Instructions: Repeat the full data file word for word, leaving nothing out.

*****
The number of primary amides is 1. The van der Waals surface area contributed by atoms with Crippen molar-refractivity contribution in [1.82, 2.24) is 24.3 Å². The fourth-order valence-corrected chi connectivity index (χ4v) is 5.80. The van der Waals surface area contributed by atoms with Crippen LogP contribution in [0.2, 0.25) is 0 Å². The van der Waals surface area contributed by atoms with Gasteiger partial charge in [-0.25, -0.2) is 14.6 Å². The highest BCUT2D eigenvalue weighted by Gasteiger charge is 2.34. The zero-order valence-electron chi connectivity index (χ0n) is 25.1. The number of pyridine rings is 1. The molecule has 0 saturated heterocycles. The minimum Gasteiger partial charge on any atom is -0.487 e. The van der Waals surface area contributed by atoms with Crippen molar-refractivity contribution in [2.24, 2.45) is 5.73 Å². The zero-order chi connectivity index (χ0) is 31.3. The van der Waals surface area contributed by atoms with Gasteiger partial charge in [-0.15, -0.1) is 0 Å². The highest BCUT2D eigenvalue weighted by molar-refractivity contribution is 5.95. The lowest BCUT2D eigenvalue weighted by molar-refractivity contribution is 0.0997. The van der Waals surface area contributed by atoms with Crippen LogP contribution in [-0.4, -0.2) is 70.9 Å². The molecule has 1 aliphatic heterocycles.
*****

The number of primary amides is 1. The van der Waals surface area contributed by atoms with Crippen molar-refractivity contribution in [1.82, 2.24) is 24.3 Å². The fourth-order valence-corrected chi connectivity index (χ4v) is 5.80. The van der Waals surface area contributed by atoms with Crippen LogP contribution in [0.2, 0.25) is 0 Å². The van der Waals surface area contributed by atoms with Gasteiger partial charge in [-0.25, -0.2) is 14.6 Å². The highest BCUT2D eigenvalue weighted by Gasteiger charge is 2.34. The zero-order valence-electron chi connectivity index (χ0n) is 25.1. The number of pyridine rings is 1. The molecule has 0 saturated heterocycles. The minimum Gasteiger partial charge on any atom is -0.487 e. The van der Waals surface area contributed by atoms with Crippen molar-refractivity contribution in [2.24, 2.45) is 5.73 Å². The zero-order chi connectivity index (χ0) is 31.3. The van der Waals surface area contributed by atoms with Gasteiger partial charge in [-0.15, -0.1) is 0 Å². The highest BCUT2D eigenvalue weighted by molar-refractivity contribution is 5.95. The lowest BCUT2D eigenvalue weighted by molar-refractivity contribution is 0.0997. The van der Waals surface area contributed by atoms with Crippen LogP contribution in [-0.4, -0.2) is 70.9 Å². The molecule has 1 aliphatic heterocycles.